Monday, 13 December 2010

Day Seventeen, Beer Seventeen - Brasserie Licorne's "Kasteel Cru"

Today's Beer

Name – Kasteel Cru

Classification – 'Fine' Lager

Strength – 5.2% ABV

Verdict - At A Glance

On the eye – Could almost be Krug Champagne... if it had about a million more bubbles.

On the nose – A light, dry, wheat freshness.

On the tongueEnigmatic... is the kindest way I can put it.

On the subject – Brewed in Alsace, it's Champagne yeast and high carbonation strives to set it apart. Without a doubt, the latter half of that objective was lost on me.

On the marketSainsbury's. ASDA. Ocado. Other smaller or online outlets.

On the whole5/10

Full Review

Not so very long ago, when testing Wyre Piddle Brewery's ale “Piddle In The Hole” I talked about the concept of 'subtlety' in beer making, and how it can sometimes be overdone.

If that's not a contradiction in terms...

Well, a few days later, I'm faced with a far more renowned brew which, quite frankly, appears to be suffering somewhat from that very same problem.

Put it this way, I think this Kasteel Cru is pretty decent beer, but I can't be absolutely sure of that due to a lack of compelling evidence forthcoming from the drink itself.

I could tell you that it looks rather like another French beverage, Champagne, but I would then have to add that the flavours within this beer do not make nearly as much impact as it's rather more famous compatriot.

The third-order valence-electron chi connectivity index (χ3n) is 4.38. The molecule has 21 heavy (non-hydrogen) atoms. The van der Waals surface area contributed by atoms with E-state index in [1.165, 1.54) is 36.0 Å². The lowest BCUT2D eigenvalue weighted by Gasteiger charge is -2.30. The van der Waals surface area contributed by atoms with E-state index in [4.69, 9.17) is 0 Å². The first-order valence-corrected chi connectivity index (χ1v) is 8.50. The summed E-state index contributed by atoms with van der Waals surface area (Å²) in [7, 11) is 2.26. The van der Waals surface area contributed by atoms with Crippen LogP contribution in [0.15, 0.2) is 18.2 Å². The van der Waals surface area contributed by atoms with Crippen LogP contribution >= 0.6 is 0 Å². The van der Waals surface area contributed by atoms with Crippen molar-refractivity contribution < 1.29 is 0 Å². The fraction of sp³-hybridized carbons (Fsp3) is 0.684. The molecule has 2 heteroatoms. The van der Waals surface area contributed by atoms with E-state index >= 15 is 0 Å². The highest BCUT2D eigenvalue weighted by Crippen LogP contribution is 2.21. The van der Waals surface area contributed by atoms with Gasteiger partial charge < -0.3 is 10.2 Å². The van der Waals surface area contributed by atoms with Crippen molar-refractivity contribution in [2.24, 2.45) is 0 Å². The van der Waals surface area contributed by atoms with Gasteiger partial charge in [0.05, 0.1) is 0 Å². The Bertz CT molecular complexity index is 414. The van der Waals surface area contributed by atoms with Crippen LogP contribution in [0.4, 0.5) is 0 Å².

Let me be clear, there are clues here. There are, for example, some potentially interesting citrus notes – but I just wish that their volume was a notch or two higher, or that they would endeavour to differ a little more from each other.

The method of production behind this product is somewhat revolutionary, or at least quirky, and new ways of brewing beer can often provide new ways of enjoying beer, but in this case the end result merely made me wonder why they went to all the trouble.

True, it has a lightness of body and a sense of freshness that combine to make it quite unique among beers. It would probably be a good brew to order as your 'Ice Cold In Alex'. But I can think of few other lagers that made me wish not only for more flavour – but also more gas. The lack of bubbles came as something of a shock after reading about the brewery's pride in the beer's 'elegant, sparkling' qualities.

This has been one of those drinking experiences which has left me confused as to why I'd hadn't had a better time. I had wanted, and indeed tried to like it.

The optimist in me wonders whether I just had a rogue bad bottle. But then the realist in me offers a list of probabilities on that score, it really is very unlikely.

So, if you've just arrived back from an arduous trek across the desert, a chilled Katseel Cru - with it's light body and relative absence of gas - might be just what you need. 

To anyone not in that position - I couldn't honestly recommend it.

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